There are scientists and psychologists who report that the most powerful expression in the human repertoire is the smile.
When there is work to be done, and we’re “all business,” we might forget the power of the smile. Not just to transmit our happiness, but to disarm tension and settle nerves at tough times.
We’ve all known leaders who avoid positive expressions to let people know they “mean business” and that it’s time to “get to work.” Those leaders reserve their smiles for happy times, break times, or fun times. That’s okay, but is that really when we need them?
What if managers smiled while providing feedback, either positive or negative? Not in a weird, fake, or overdone way, but in a kind way in order to send the message of “we’re all in this together, and things are mostly okay.”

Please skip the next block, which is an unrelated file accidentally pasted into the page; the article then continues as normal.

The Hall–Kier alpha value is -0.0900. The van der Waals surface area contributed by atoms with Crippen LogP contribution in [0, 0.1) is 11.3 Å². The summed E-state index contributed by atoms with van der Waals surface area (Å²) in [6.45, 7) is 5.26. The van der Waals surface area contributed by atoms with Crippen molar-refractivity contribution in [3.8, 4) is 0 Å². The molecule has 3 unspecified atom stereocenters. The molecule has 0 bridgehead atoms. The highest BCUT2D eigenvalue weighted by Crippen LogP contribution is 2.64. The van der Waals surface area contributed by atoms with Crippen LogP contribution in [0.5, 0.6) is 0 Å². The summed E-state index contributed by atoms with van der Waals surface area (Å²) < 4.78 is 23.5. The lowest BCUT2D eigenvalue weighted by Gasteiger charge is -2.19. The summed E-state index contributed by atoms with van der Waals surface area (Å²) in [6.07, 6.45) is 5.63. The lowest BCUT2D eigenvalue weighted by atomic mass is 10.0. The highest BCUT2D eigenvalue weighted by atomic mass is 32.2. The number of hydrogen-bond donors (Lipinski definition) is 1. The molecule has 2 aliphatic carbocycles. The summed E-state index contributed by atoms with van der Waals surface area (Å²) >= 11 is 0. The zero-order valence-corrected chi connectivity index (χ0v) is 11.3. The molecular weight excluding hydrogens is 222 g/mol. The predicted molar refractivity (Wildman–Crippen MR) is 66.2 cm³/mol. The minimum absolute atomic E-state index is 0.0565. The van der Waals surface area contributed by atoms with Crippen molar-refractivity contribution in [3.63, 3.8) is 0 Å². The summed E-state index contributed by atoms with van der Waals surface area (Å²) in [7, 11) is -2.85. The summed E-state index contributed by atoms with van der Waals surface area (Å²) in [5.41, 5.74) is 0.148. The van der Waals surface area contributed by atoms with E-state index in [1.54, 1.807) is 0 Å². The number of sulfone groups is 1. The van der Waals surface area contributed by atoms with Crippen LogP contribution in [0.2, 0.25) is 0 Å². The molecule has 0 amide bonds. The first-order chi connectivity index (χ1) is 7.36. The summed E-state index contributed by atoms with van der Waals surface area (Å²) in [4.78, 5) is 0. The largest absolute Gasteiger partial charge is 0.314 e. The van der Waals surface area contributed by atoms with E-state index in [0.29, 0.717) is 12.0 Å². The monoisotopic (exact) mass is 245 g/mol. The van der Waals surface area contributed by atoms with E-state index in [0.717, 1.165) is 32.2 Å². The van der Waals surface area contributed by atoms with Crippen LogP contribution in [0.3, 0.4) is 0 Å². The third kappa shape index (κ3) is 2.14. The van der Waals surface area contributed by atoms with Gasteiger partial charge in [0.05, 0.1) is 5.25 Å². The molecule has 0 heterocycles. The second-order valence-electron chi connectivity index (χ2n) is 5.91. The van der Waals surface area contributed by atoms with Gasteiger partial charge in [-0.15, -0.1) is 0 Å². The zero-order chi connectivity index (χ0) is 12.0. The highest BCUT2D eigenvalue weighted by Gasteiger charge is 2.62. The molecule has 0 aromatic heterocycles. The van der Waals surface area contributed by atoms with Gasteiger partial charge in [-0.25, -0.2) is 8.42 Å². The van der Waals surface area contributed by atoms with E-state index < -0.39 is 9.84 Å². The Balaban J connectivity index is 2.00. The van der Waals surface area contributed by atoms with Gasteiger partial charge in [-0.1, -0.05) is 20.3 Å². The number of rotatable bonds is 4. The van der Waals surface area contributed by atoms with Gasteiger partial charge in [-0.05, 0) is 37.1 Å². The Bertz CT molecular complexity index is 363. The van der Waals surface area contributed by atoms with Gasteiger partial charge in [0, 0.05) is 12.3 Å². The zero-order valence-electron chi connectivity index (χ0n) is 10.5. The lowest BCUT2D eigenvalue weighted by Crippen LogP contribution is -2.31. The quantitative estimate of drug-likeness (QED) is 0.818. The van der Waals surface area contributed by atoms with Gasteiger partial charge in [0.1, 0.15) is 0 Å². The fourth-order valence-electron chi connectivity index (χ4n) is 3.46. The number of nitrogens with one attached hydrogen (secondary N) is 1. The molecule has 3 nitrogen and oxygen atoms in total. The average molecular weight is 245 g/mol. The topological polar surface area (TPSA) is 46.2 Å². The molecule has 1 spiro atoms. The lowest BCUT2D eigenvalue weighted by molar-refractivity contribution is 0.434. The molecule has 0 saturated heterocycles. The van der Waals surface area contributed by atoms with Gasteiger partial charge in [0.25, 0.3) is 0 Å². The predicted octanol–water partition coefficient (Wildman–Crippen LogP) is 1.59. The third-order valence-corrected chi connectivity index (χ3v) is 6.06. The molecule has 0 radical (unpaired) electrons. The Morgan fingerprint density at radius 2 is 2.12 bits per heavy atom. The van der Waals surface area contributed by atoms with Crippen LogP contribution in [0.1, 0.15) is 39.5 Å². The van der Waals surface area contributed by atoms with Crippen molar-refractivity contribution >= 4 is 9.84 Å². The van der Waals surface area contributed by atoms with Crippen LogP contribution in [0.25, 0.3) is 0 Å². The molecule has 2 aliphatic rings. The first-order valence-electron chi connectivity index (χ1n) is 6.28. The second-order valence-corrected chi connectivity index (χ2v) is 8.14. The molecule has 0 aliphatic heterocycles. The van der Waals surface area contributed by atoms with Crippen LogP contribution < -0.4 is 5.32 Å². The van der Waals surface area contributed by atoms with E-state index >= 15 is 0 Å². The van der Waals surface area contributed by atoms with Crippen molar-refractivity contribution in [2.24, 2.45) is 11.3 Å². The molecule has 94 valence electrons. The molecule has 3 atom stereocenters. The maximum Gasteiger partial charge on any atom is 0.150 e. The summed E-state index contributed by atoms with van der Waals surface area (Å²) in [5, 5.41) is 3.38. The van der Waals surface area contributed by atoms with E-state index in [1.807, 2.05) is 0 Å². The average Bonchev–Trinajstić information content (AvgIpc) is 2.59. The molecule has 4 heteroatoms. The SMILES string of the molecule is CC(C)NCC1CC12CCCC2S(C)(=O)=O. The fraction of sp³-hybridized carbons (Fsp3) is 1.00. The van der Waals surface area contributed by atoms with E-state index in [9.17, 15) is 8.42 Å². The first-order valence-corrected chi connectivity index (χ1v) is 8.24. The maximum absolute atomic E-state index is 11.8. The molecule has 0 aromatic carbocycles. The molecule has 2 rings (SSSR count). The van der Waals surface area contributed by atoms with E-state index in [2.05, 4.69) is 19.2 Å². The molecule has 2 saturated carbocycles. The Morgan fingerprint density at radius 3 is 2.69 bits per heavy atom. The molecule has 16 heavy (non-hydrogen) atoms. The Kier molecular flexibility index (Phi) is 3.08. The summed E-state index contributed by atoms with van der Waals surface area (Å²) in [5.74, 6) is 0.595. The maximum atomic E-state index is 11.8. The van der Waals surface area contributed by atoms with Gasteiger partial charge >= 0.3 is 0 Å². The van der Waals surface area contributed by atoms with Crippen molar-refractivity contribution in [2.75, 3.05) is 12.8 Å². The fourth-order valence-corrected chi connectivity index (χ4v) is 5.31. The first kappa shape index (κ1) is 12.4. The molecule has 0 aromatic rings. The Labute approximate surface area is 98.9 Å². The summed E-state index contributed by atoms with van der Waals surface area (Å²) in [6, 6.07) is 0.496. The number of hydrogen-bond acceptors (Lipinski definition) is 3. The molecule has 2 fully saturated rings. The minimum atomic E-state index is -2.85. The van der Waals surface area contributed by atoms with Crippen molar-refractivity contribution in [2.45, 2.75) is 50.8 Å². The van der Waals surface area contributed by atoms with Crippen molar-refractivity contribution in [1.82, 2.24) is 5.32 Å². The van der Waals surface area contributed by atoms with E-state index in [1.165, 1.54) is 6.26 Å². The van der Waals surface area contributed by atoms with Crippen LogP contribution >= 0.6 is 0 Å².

And what if the smile were the default expression? Not in a creepy, maniacal way, but in a pleasant way.
Notice the people in your life who smile more. Contrast the impression they make with those who smile less. Over time, you will notice this:
People listen more to smilers, they’re more loyal to smilers, and they’re more open to critical feedback from smilers.
Try this, and try smiling more. (but not in a creepy way) See what happens!
“but not in a creepy way” – great disclaimer! One of the best parts of my visit to Hawaii was the consistent smiles on people’s faces. I think smiling is their default expression and I practice at least an hour a day.
A needed disclaimer – it’s why I fail to smile as much as I should — I feel like my smile is… a bit much sometimes!